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Hijabs and Turbans Are Not a Threat to Sports

5 minute read

Playing competitive sports is hard enough without having to worry about what to wear on the court.

But when stringent uniform regulations conflict with religious beliefs, it creates a frustrating stalemate that no amount of skill or practice alone can resolve. This is the dilemma that thousands of athletes around the world have faced, including American athletes Bilqis Abdul-Qaadir and Darsh Preet Singh.

Abdul-Qaadir made history in 2010 as the National Collegiate Athletic Association’s (NCAA) first female Muslim basketball player who wears an Islamic headscarf. Singh made history in 2004 as the NCAA’s first Sikh basketball player to wear a turban in collegiate competitions. His jersey now hangs in the Smithsonian Museum.

But neither of these players had the option to continue their basketball careers beyond college. The International Basketball Federation (FIBA), the overarching association of national organizations governing international basketball competition, has a policy banning any headgear–including religious garments–wider than 5 centimeters. This provision automatically disqualifies Sikh and Muslim athletes who respectively wear turbans and hijabs as mandated by their faith. The federation says in its official rulebook that such items and accessories cannot be worn on the court because “they may cause injury to other players.”

Both Abdul-Qaadir and Singh have demonstrated the talent and drive to compete professionally. But the ban on headgear prevents them and others from participating in any FIBA-endorsed competition–including international tournaments such as the Olympics and World Cup and most professional leagues. The professional world of basketball is effectively closed to them.

“Playing professionally has been my goal for as long as I can remember,” Abdul-Qaadir said in her petition on Change.org urging FIBA to change its regulations. Fellow petitioner Indira Kaljo, who played professionally for two years in Europe before she decided to start wearing hijab, told Bustle in August: “We are trying to show the world that regardless of our ethnicity or religious background, we are women that want to be able to make a decision for ourselves.”

This ban does not exist in all professional sports. Another American Muslim athlete, Team USA Fencer Ibtihaj Muhammad made history in August by becoming the first U.S. Olympian to compete wearing hijab. Interestingly, her journey into fencing was a direct result of her struggle to find a sport that would not force her to compromise her mandatory dress code. (Besides basketball, boxing and judo also have similar clothing restrictions). Muhammad has said that she chose fencing because she wouldn’t have to alter her fencing gear to meet religious requirements. Wearing a hijab while competing clearly did not hinder her ability to compete in Rio, as proved by her bronze medal.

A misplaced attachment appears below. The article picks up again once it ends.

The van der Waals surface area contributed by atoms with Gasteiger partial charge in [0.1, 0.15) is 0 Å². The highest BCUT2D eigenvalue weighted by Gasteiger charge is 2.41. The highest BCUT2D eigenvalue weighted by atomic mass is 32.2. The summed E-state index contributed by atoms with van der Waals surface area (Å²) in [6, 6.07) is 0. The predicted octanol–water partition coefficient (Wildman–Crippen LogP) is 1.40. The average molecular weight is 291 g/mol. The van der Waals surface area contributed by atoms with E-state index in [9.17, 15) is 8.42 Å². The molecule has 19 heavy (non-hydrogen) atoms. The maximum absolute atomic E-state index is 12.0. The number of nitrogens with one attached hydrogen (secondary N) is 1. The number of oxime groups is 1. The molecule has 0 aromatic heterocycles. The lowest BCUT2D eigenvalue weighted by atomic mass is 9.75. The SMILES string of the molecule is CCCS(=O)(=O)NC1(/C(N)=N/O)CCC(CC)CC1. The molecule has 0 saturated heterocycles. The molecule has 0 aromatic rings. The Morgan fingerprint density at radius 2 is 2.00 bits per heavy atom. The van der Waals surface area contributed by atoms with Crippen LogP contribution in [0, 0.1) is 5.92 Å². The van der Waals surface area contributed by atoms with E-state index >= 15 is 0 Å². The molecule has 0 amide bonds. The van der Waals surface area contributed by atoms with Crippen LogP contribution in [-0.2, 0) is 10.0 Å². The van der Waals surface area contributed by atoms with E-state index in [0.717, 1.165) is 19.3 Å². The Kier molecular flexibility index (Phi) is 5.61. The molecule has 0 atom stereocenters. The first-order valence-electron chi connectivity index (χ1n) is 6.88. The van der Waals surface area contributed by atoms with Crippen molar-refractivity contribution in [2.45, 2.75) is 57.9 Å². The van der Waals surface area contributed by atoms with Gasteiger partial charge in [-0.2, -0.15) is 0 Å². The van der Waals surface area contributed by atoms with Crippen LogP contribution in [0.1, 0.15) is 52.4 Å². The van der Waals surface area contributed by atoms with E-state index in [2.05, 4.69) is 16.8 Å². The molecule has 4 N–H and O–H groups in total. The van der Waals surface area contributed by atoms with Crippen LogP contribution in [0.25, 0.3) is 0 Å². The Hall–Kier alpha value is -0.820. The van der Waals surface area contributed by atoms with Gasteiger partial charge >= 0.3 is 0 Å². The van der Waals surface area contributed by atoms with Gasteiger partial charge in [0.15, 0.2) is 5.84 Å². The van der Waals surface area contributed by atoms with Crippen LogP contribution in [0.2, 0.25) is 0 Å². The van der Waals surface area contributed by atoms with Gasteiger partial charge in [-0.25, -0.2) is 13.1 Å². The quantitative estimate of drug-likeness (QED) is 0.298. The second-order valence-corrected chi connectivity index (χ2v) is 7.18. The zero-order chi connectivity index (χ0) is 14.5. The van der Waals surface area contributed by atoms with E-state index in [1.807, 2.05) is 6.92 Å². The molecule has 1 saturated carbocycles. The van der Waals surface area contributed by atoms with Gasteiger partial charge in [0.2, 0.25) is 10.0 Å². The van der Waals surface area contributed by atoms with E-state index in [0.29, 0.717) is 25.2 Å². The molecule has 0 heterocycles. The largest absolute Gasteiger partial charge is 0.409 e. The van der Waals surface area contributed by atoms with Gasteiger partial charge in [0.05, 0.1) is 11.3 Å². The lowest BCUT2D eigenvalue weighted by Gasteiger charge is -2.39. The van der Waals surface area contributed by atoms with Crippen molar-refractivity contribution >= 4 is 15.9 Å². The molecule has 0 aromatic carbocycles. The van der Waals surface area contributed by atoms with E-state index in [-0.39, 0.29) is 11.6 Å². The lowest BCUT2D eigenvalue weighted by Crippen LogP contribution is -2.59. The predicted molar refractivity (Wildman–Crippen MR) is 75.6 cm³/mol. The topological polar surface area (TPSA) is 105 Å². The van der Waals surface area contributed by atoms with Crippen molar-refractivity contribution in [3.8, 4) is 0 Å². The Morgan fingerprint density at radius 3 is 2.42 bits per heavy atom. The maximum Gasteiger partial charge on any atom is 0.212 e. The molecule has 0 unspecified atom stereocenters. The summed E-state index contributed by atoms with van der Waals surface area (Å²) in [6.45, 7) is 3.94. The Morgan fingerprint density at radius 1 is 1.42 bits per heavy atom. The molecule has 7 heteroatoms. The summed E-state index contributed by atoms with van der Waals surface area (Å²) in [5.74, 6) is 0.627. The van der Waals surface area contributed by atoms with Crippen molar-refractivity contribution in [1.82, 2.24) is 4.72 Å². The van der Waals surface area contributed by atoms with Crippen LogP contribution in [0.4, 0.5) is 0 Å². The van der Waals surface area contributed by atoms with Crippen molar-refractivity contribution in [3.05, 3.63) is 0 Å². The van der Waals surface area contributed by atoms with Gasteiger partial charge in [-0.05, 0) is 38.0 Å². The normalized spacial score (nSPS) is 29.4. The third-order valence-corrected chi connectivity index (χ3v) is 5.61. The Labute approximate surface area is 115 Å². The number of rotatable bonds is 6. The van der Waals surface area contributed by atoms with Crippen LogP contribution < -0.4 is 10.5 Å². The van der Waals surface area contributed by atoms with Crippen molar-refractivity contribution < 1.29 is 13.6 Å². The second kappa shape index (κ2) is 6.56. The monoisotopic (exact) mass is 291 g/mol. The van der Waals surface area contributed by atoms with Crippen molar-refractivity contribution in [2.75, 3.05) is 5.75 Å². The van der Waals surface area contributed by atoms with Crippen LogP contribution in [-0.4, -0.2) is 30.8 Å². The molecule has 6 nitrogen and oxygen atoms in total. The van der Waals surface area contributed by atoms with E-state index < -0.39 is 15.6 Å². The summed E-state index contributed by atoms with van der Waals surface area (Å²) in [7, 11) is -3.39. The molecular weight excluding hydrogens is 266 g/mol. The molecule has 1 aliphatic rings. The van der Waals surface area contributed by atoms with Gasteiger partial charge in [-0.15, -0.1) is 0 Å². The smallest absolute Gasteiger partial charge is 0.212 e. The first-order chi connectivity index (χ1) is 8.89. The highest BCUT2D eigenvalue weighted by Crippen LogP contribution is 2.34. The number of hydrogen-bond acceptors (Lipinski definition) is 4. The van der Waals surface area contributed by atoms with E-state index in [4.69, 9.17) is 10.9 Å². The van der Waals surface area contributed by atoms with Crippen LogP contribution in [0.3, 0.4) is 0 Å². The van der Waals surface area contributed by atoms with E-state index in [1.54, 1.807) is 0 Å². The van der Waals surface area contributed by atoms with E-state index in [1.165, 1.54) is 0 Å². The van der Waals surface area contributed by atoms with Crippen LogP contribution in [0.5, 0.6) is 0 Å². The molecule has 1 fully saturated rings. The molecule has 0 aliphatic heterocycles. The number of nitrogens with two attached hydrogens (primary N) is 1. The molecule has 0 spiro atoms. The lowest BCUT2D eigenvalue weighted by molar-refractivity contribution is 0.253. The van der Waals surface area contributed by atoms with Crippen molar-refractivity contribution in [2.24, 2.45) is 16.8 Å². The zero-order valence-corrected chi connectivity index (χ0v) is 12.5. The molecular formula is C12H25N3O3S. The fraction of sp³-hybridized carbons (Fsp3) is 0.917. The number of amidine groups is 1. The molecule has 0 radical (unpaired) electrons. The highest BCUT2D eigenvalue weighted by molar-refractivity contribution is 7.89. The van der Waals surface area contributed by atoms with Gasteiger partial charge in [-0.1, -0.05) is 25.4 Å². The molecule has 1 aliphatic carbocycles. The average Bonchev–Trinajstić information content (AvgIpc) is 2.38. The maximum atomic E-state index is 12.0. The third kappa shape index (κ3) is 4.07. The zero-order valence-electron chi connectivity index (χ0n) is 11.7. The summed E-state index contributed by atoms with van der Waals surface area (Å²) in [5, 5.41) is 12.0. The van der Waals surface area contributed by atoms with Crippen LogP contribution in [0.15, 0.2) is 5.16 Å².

No one should ever have to weigh uniform requirements over personal preference and talent when making the decision of which sport to play, especially not when they have dedicated their life to excelling at it—defeating competitors, smashing records and making history. It adds insult to injury to be on track to fulfill your dream to compete professionally at the highest level, only to be told you’re out unless you trade off your faith.

In 2014, the U.S. Olympic Committee and the Council on American-Islamic Relations both pressured FIBA on behalf of Abdul-Qaadir and other female Muslim athletes to modify their policy and allow them to compete. That same year, at the request of the Sikh Coalition, members of Congress wrote a letter to FIBA’s president explaining that turbans are an important article of faith for Sikh players, and urged the federation to end its discriminatory policy.

Read more: Olympic Athletes Put Up With a Lot of Sexist Nonsense

These collective efforts persuaded FIBA to approve a two-year provisional period permitting athletes to wear religious headgear while it weighed whether to revise its policies. This temporary allowance has only been applicable to competitions at the national level, and only after the national federation submits a formal, written request to FIBA. FIBA is expected to make a decision within the next few weeks on whether it will permanently lift its ban to allow religious head-coverings at national, international and Olympic competitions.

FIBA, the world is looking at you. It is unethical and unconscionable to force any qualified, dedicated athlete to choose between their faith and their passion and gift for the sport. Your stated mission is to “develop and promote the game of basketball, uniting the wider basketball community.” The impending decision is an opportunity to demonstrate that this mission is substantive and relevant. It is your chance to foster goodwill, embrace inclusion, promote unity and exemplify true leadership.

We urge FIBA to do the right thing: To block bigotry, defend religious freedom and lift the ban on religious headgear. Pulling these principled, gifted basketball stars from the bench into the game is guaranteed to be a slam dunk move.

Dr. Zainab Chaudry is a spokeswoman for the Council on American-Islamic Relations, board member of Interfaith Action for Human Rights and the first known Muslim appointed to the Maryland State Advisory Committee to the U.S. Commission on Civil Rights.

Dr. Simran Jeet Singh is an Assistant Professor of Religion at Trinity University, Senior Religion Fellow for the Sikh Coalition and a Truman National Security Fellow for the Truman National Security Project.

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Write to Simran Jeet Singh at sjs2180@columbia.edu